Nitric oxide signaling in vascular biology.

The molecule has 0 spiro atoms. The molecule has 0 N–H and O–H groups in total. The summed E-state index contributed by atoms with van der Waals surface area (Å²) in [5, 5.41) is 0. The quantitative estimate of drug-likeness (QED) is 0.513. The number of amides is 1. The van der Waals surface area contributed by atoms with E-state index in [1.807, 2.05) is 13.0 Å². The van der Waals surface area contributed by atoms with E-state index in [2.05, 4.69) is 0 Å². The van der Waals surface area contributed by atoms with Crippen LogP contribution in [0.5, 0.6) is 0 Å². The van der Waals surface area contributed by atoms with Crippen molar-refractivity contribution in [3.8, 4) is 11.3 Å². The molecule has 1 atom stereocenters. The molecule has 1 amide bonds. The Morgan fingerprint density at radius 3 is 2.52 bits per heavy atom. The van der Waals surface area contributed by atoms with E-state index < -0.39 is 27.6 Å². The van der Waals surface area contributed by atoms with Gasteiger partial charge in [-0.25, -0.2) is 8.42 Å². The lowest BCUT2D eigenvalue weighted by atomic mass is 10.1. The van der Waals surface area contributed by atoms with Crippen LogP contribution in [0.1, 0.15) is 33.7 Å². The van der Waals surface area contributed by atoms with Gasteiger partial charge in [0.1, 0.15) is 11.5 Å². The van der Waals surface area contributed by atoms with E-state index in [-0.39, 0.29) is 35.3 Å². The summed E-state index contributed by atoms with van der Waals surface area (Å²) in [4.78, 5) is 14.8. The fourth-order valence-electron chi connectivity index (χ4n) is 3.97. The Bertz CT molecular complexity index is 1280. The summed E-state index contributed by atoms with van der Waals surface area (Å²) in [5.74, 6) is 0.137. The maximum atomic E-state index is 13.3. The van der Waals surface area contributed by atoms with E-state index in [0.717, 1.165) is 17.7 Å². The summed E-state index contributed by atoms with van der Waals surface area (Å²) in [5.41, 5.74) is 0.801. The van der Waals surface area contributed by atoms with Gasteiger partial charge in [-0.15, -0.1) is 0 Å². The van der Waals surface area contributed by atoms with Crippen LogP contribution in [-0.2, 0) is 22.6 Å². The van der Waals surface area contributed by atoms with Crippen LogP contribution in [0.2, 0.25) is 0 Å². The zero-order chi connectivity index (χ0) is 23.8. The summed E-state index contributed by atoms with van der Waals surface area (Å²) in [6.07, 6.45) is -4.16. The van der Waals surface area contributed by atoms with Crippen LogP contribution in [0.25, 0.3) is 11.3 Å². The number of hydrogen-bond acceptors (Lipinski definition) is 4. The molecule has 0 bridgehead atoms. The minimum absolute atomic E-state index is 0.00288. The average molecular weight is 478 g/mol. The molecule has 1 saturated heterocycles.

Nitric oxide (NO) research has expanded rapidly in the past 20 years, and the role of NO in physiology and pathology has been extensively studied. This review focuses on the pathways of NO synthesis and metabolism in vascular biological systems. Healthy vascular homeostasis is dependent on the integrity of the endothelium, which is a very large dynamic autocrine and paracrine organ with vasodilator, anti-inflammatory, and antithrombotic properties. The importance and relevance of NO signaling is stressed in this review. The potential role of nitrotyrosine formation with vascular pathological conditions is discussed. The use of pharmacologic, biochemical, and molecular biological approaches to characterize, purify, and reconstitute these regulatory pathways should lead to the development of new therapies for various pathological conditions that are characterized by an insufficient production of NO. With more than 77,000 publications in the field of NO signaling, this brief review can only focus on some aspects of the field as it applies to vascular biology. Many molecular targets have been identified for drug development dealing with NO and cyclic guanosine monophosphate formation, metabolism, and function. Many agents have been identified that are in pre-clinical evaluation or in clinical trials. Certainly, many should prove to be important therapeutic additions during the next decade.